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VATICAN CITY — Elderly Christians are called to bear witness to the strength that comes from God, especially when moments of frailty and weakness make them dependent on others, Pope Francis said.
“Our dependency grows with sickness, with old age, and we are no longer self-sufficient as before. Our dependence on others grows and even our faith matures; even there, Jesus is with us, even there that richness of a faith well-lived along the path of life flows out,” the pope said June 22 during his weekly general audience.
Arriving at St. Peter’s Square in his popemobile, the pope stopped briefly and welcomed aboard several Ukrainian children. According to the Vatican press office, the children were refugees who fled the war and are studying at a school in Rome.
Before concluding the audience, the pope urged the faithful to “not forget about Ukraine.”
Pope Francis greeted a woman and child as he opened the World Meeting of Families in the Paul VI hall at the Vatican June 22. The Festival of Families, an evening of sharing and music, was the opening event of the five-day meeting. Read more about the World Meeting of Families in the July 4-10 edition of the Review and at www.stlouisreview.comPhoto Credits: Paul Haring | Catholic News Service“Let us not forget the suffering of that martyred people,” he said.
He also mourned the killing of two Jesuits and a layman in northern Mexico June 20. According to the Jesuits, gunmen stormed the parish church in parish in the community of Cerocahui in the Copper Canyon of Chihuahua state while in pursuit of the layman, who worked as a tour guide.
“How many killings in Mexico!” the pope lamented. “I am close with affection and prayer to the Catholic community affected by this tragedy. Once again, I repeat that violence does not solve problems, but increases needless suffering.”
In his main talk, the pope continued his series of catecheses on old age and reflected on St. John’s account of Jesus’ warning to Peter that “when you are old you will stretch out your hands, and someone else will dress you and lead you where you do not want to go.”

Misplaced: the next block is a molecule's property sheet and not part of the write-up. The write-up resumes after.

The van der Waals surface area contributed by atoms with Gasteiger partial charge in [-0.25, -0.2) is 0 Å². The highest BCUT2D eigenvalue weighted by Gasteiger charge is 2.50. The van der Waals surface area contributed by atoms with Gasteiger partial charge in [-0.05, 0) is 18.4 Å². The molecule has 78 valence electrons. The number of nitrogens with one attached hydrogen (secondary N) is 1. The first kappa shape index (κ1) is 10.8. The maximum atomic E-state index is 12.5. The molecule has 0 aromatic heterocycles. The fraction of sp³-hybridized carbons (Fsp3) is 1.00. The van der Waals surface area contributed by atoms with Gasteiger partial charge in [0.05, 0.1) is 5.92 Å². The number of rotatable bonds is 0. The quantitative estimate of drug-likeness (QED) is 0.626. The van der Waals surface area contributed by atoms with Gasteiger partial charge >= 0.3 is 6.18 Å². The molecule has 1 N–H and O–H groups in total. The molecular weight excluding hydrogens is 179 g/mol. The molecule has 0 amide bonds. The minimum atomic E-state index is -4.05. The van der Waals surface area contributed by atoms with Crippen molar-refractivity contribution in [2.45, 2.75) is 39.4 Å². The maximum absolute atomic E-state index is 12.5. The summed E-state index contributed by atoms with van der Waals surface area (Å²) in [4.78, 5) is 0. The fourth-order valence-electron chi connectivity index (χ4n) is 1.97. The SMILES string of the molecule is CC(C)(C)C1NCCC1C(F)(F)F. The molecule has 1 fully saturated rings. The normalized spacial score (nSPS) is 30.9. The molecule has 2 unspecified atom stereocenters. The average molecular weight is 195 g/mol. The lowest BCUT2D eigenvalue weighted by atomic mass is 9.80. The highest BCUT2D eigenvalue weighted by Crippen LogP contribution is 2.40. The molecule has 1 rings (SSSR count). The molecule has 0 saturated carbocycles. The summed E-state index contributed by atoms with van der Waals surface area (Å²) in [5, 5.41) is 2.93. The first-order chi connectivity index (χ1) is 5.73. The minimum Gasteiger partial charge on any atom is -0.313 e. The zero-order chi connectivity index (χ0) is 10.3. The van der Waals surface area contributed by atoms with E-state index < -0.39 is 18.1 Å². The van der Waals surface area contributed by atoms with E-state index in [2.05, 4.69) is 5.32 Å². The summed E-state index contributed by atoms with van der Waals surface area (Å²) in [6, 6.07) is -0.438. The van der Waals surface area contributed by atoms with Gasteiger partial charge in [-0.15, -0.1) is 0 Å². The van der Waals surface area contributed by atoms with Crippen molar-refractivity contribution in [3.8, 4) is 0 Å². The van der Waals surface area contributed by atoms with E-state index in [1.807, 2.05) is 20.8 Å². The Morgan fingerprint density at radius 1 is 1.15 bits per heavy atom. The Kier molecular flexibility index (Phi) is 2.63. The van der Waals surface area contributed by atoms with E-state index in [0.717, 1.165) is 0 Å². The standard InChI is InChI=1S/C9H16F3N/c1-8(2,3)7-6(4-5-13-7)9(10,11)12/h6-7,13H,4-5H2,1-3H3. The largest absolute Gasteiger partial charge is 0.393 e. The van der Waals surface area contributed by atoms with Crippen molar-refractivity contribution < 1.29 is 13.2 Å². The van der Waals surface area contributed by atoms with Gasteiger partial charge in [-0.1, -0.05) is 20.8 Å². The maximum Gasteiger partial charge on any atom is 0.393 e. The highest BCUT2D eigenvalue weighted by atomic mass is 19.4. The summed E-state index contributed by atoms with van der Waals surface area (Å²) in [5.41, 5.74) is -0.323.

Jesus’ words to Peter, he explained, reveal an open, frank and direct relationship that is “truthful.” Often, Christians can be tempted to cover the Gospel message in a “cocoon of ‘sugar-coated’ revelation” that “distances us from the real Jesus, and even becomes the occasion for a very abstract, very self-referential, very worldly path of faith.”
“Jesus is the Word of God made man, and He acts like a man, He speaks to us like a man, a God-man,” the pope said, departing from his prepared remarks. Jesus speaks “with this tenderness, with this friendship, with this closeness. Jesus is not like that sugar-coated image of the little pictures, no. Jesus is there, He is close to us.”
The pope said Jesus’ conversation with Peter is a valuable lesson for all believers, especially the elderly, who can still bear witness to the Gospel, even when their lives are “entrusted to others.”
However, in old age, some elderly men and women may find it difficult to accept frailty or the inevitability of death and hesitate to relinquish their role as “a protagonist” to younger generations.
“We elderly should not be envious of young people who make their own way, who take our place, who outlast us,” the 85-year-old pope said. “Learning to take our leave: this is the wisdom of the elderly. But to leave well, with a smile.”
Pope Francis said that the life of an elderly person is “a slow, yet joyful farewell” that allows them in their last moments to reflect on the beauty of the life they lived.
“It is beautiful when an elderly person can say, ‘I have lived life, this is my family; I have lived life, I have been a sinner but also I have done good.’ And this peace that comes, this is the elderly person’s farewell,” the pope said.
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